This is another addition my interview feature series on The Bipolar Writer. This is the story of Liz S.
A Story of Loss, Death, and Living with Bipolar Disorder
Loss and death. We all deal with it in different ways. When those of us with a mental illness lose someone it can be an instant relapse. The thing that you have been repressing for so long comes out stronger than ever before. Death is never easy to deal with, and for Liz S., her life went through a radical change with the death of her husband.
Liz’s husband was the rock in her mental illness and his sudden death in his sleep ripped apart her world. It would leave her lost in a house full of memories of her husband.
“I began finding “old friends” emerging from under my bed–OCD, anxiety, and insomnia. With these came the panic-attacks, agoraphobia, and PTSD. It was too much for my brain to handle and I lost myself in grief for many years,” Liz recalls.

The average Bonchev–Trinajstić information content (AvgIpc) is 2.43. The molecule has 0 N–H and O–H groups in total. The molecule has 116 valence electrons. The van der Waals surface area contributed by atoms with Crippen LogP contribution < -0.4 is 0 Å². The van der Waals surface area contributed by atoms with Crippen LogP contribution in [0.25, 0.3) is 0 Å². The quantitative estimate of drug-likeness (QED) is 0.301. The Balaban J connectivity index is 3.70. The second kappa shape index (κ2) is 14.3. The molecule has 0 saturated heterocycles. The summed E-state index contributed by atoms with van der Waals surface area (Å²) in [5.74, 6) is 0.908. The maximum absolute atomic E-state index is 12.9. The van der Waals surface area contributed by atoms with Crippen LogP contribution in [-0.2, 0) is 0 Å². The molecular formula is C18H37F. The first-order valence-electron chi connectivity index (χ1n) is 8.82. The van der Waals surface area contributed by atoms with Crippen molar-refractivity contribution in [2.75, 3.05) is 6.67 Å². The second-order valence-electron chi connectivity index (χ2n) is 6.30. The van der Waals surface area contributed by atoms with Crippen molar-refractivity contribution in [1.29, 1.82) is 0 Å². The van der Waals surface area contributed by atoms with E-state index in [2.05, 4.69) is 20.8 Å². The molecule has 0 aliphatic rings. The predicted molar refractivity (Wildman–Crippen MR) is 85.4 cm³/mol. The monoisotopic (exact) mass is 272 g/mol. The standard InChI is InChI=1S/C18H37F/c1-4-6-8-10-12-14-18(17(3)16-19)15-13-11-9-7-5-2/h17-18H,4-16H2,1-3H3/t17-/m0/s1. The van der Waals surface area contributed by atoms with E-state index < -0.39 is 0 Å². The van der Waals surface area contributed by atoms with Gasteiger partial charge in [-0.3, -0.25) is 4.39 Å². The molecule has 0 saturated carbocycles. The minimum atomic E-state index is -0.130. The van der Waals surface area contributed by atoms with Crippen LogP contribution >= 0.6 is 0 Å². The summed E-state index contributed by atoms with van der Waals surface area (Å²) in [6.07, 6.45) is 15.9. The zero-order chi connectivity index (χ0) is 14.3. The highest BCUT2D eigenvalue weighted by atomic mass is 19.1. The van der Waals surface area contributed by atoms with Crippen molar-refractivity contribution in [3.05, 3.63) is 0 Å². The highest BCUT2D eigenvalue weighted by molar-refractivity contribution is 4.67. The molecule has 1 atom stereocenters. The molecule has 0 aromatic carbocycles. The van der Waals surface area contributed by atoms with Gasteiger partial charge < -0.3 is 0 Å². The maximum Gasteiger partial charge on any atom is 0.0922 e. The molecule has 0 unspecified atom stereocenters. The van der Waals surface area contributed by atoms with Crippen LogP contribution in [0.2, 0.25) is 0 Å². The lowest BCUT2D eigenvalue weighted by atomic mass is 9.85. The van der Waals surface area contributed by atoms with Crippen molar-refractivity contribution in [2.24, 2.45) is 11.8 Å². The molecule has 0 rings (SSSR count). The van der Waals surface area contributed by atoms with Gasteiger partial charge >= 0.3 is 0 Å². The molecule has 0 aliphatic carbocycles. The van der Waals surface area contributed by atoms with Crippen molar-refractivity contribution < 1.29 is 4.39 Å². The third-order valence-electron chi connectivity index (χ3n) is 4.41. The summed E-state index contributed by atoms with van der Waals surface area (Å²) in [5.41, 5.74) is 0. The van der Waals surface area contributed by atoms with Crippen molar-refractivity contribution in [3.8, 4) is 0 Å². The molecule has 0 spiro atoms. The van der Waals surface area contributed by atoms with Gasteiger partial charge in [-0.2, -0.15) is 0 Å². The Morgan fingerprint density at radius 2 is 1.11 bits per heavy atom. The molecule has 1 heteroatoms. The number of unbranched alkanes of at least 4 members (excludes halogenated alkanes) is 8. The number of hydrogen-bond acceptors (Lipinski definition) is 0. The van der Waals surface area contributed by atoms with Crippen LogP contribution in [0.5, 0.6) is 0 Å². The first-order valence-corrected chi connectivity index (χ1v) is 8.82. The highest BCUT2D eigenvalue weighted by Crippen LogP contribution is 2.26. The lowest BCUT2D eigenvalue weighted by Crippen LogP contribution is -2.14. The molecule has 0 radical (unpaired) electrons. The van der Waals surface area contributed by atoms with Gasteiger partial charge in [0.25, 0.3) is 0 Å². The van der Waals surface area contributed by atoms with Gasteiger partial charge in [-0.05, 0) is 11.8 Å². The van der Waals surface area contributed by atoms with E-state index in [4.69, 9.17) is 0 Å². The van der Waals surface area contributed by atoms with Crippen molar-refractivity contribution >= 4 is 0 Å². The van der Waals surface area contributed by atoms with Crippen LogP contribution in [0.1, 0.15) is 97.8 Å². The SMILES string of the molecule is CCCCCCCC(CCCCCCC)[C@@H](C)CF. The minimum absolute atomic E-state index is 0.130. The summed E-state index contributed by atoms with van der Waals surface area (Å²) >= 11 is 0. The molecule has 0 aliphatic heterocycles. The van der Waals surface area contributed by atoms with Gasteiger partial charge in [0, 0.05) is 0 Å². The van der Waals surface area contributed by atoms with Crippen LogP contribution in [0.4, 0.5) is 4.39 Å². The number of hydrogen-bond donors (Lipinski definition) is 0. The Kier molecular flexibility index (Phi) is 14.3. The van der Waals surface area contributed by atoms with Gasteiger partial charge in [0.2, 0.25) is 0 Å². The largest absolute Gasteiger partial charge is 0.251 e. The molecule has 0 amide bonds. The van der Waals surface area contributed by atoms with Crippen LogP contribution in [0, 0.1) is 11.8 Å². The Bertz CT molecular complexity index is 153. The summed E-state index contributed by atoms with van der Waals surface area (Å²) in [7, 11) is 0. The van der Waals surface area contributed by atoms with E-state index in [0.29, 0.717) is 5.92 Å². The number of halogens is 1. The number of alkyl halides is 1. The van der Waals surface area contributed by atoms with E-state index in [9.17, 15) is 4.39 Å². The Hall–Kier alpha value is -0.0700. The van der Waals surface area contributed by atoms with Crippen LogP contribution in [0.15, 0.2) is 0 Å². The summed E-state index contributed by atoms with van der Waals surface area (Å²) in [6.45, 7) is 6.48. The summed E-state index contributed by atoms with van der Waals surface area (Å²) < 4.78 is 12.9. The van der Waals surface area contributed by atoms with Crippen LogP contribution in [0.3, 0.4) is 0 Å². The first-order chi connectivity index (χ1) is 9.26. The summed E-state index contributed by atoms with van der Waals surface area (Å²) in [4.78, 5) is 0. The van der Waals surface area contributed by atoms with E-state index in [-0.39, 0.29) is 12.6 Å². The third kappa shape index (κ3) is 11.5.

When you mix grief and loss with a mental illness it is easy to turn to vices that are counterproductive. Liz began to use drinking as a coping mechanism and used shopping as a way to forget. Liz would shop until she maxed out her credit cards during manic episodes.
“I did anything I could to forget that what I had believed to be my Shangri-La was gone. Before me stood a future of nothingness.”
No matter what medications prescribed to Liz, it was a lost cause because she had lost her whole world. It seemed to her that she would never find her way back.
Liz comes from a small farming town in Upstate, New York and an island in Michigan. She has been fortunate to be a world traveler and has lived in different cities and cultures. Liz considers herself a citizen of the world having met people from all corners of the globe.
Liz’s mental illness journey began at the age of twenty-five. It at this age that she received a diagnosis of Bipolar Two. For Liz even with the feeling of being different than the people around her, she was able to fit in. Liz looks at her early childhood as simple. It was a childhood where she would play outside, she had steady friends, and loved nature. But things changed when she moved to a larger city when she was twelve.